The following article is a part of conference coverage from the American Psychiatric Association Annual Meeting 2021, held virtually from May 1 to 3, 2021. The team at Psychiatry Advisor will be reporting on the latest news and research conducted by leading experts in psychiatry. Check back for more from the APA 2021.

 

Videogames may negatively affect children and adolescents by promoting aggressive behaviors. These findings were presented during the American Psychiatric Association annual meeting held virtually from May 1 to 3, 2021.


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Medical charts from 3 children who presented at the emergency department at the Buffalo General Medical Center due to aggressive behavior involving a videogame were reviewed.

A boy aged 11 years who was White and had previously been diagnosed with attention deficit hyperactive disorder and oppositional defiant disorder was brought to the hospital after a confrontation with his brother. The 2 boys had an episode of physical aggression over a videogame in which the boy chased his brother with a knife. The patient had a history of physical abuse from his stepfather and was being bullied at school.

Another 11-year-old White boy with attention deficit hyperactive disorder and oppositional defiant disorder was escorted to the hospital by the police for an emergency mental health evaluation. Unprovoked, the boy had become physically aggressive with his mother in reaction to losing in Super Smash Bros. The mother indicated he had a history of violent outburst after minimal provocation in the context of videogame use.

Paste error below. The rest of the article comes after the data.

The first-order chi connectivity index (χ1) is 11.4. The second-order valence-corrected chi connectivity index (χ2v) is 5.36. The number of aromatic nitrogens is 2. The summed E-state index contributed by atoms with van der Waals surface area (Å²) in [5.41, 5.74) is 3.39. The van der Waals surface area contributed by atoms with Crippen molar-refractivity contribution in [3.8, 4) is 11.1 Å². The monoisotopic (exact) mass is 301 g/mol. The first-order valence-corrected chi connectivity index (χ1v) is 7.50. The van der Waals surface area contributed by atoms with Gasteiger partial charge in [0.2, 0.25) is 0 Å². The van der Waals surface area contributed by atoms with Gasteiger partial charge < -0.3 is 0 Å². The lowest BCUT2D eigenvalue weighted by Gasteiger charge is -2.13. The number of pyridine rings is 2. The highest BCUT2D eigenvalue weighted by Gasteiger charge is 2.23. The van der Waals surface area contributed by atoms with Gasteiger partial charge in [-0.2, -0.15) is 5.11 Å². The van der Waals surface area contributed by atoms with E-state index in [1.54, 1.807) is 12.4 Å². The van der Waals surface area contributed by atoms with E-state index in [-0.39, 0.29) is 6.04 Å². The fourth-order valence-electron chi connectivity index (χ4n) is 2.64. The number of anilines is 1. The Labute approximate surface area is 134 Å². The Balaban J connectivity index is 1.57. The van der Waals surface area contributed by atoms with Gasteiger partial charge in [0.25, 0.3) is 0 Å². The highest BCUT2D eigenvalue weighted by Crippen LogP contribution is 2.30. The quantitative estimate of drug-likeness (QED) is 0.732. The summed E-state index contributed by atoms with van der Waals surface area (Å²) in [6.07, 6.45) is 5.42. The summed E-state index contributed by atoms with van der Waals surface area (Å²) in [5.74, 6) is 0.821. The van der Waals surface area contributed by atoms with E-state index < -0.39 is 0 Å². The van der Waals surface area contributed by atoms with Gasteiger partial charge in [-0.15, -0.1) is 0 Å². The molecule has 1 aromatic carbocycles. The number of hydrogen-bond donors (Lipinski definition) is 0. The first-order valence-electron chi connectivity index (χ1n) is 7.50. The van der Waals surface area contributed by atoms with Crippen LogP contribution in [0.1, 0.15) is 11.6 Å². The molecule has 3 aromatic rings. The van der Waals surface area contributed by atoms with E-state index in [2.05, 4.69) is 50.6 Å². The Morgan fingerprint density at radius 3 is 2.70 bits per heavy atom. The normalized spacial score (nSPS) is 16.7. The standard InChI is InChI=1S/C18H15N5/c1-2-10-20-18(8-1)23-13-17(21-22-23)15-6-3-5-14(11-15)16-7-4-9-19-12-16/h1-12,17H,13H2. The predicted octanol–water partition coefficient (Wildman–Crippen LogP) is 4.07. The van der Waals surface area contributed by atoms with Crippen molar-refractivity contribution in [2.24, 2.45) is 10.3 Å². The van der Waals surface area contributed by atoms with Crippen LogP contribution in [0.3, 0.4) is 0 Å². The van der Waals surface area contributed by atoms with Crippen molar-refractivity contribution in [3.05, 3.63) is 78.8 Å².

A boy who was 14 years of age and Black, who had not been diagnosed with any psychiatric condition was mandated by police to have a mental health evaluation after he displayed physical aggression in reaction to his mother confiscating his videogame console. The boy’s mother had caught him stealing her credit card in order to purchase online videogames. He had a history of violence at school and poor sleep hygiene due to nightly videogaming. The boy had been physically abused by his father.

The children listed above had at least one of the risk factors associated with aggression: inadequate parenting, childhood abuse, poor school performance, ADHD, substance abuse. It presents a real-life model in which children and adolescents with pre-existing risk factors could be affected by videogame use.

This case study was limited by the few cases and the retrospective review of medical records.

These data suggested some children may be negatively affected by playing videogames. Studies are needed to assess how playing certain videogames may promote aggressive behavior among children such that appropriate videogame use guidelines can be formulated. A clinical study with a larger sample size will help in understanding the risk factors, gender differences, ethnicity, and age groups that may be associated with video-game related aggression

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Reference

Nijhara K, Antonius D, Brooks V. A clinical perspective on video game-related violence: A case series of adolescents who presented to the psychiatric ER after playing videogames. Presented at: APA annual meeting May 1-3, 2021. Abstract/Poster 4216.